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My church has the best team of communicators for students. Sometimes I can’t even handle it. So this week during our middle school services, I paid attention to some of the techniques of our communicator of the week (our friend and favorite Irishman Adam Boyle) to see what we could learn.
And then I took some notes.
And then I shared them on Instagram.
And now I’m sharing them here.

So here you go. A few things I noticed about Adam’s talk . . .


12 minutes, actually. It’s not easy to keep your talks short and focused. It’s easy to talk for 45 minutes. It’s giving a complete and compelling talk in under 15 minutes that’s the real challenge. Have you ever watched a TED Talk? One of the most-viewed TED Talks ever clocks in at 9 minutes and 58 seconds. And, coincidentally, it’s called How to Speak so That People Want to Listen. Especially for teenagers, sometimes shorter and more focused talks are the best talks.


Getting your audience to laugh is the easiest way to win them over, to help them connect with you, and to emotionally engage them with your talk from the very beginning.


Adam’s talk wasn’t just about talking. He did a lot more than simply speak. He showed videos. He sat down. He stood up. He walked around. He talked to the audience. He had visuals on screen. Adam’s talk was a great reminder that, as communicators, we can’t expect our audience’s attention. We have to earn it.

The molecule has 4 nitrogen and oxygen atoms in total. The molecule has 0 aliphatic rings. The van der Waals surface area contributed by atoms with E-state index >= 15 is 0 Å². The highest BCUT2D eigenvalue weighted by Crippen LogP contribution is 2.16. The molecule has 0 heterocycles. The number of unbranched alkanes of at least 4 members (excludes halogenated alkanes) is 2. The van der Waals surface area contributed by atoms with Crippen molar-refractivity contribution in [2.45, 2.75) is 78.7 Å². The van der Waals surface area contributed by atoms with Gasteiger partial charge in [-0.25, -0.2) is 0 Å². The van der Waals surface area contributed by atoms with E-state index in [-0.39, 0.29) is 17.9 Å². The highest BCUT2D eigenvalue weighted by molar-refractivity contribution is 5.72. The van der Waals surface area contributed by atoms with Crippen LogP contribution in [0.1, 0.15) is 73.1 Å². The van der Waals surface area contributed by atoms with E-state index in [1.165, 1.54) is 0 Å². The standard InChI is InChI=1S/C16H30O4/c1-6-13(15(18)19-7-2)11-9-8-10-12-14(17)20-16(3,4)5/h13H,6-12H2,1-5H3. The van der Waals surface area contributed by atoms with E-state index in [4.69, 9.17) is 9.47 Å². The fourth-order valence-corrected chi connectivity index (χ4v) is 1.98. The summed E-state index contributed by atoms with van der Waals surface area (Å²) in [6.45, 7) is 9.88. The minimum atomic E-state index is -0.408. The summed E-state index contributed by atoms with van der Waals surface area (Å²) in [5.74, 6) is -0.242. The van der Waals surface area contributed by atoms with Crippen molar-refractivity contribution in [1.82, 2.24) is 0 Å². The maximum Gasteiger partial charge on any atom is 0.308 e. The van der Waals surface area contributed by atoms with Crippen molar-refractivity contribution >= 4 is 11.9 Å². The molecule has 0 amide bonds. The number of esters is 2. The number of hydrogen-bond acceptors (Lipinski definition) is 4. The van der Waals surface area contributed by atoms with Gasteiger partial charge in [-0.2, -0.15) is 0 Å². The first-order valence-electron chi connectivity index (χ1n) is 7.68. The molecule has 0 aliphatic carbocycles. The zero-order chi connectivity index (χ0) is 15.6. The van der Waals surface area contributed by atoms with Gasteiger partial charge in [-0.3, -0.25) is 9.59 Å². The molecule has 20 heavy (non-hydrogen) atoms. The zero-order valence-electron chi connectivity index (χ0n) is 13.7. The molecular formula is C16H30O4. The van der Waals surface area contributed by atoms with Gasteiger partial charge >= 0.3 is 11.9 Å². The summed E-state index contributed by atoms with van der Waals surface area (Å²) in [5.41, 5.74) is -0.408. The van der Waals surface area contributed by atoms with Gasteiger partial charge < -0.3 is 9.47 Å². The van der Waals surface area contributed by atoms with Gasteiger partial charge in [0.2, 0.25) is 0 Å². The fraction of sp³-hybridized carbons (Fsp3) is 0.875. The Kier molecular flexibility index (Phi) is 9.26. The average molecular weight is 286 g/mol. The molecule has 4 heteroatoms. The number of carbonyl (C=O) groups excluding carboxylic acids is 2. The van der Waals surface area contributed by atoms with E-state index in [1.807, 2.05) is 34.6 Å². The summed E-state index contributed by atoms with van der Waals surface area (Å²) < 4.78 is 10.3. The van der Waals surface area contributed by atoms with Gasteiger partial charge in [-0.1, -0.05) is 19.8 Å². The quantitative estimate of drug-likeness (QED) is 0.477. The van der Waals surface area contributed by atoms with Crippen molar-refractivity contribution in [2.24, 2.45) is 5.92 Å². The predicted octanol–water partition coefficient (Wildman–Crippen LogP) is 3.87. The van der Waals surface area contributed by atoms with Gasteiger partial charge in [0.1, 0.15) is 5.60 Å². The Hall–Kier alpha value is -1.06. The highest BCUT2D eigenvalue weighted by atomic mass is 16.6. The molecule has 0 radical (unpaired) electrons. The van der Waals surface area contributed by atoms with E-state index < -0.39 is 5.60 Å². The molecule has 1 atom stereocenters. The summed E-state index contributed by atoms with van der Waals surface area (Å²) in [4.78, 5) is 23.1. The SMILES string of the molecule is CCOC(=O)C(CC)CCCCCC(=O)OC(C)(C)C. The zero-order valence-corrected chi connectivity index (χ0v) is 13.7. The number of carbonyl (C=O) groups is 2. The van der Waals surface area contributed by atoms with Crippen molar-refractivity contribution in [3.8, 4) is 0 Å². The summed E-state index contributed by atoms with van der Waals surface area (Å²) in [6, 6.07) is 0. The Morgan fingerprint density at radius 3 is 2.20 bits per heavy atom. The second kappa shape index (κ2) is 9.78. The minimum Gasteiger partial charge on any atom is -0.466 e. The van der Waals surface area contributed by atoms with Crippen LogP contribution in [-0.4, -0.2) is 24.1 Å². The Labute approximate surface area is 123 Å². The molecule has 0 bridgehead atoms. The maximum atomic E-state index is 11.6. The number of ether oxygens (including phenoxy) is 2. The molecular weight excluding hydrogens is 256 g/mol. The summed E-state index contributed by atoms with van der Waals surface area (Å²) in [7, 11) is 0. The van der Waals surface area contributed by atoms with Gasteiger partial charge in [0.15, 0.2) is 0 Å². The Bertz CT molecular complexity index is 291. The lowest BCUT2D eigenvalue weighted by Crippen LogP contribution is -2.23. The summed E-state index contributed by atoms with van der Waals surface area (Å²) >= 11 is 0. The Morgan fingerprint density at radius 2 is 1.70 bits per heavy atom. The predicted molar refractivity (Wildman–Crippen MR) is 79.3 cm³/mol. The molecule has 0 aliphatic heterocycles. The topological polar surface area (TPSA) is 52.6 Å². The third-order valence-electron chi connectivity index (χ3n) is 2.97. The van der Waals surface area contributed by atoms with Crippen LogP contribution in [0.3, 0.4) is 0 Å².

Throughout the talk (but especially toward the beginning), Adam asked the audience questions. Sometimes the questions were rhetorical, but more often they were designed to actually elicit a short response. He asked things like . . .

“How are you feeling today?”
“Has that ever happened to you?”
“Did you ever have a friend do that?”

Great communicators involve their audience and, in return, their audience stays engaged. That’s what happens when you help your audience feel like they’re a part of the conversation.


As communicators, we have to make some assumptions about our audience. But we don’t always get those assumptions right. In Adam’s case, though, it was clear he understood his audience and what his audience cared about because of the way they responded to him. We’ll know we’ve raised tensions and told stories that are relatable by the way our audience physically and verbally responds. With Adam, they nodded. They laughed. They nudged the person next to them.

Of course, this doesn’t mean every student was listening to every word he said (they were middle schoolers, after all) but, overall, it was clear that he had made the correct assumptions about what his audience would care about and relate to.


When we’ve been following Jesus (and teaching about Him) for years, it’s easy to forget what it’s like to be unfamiliar with the Bible. But here’s the thing. Great communicators are in the habit of putting themselves in the shoes of unchurched students. So when Adam began diving into Scripture, he didn’t begin by saying, “Proverbs says…” Before he ever read the verse, he first explained what the book of Proverbs is, what it’s about, and who wrote it. It took less than a minute but, for any unchurched students in the room, it may have made all the difference.

So what about you? What tips and strategies have you learned about speaking to students?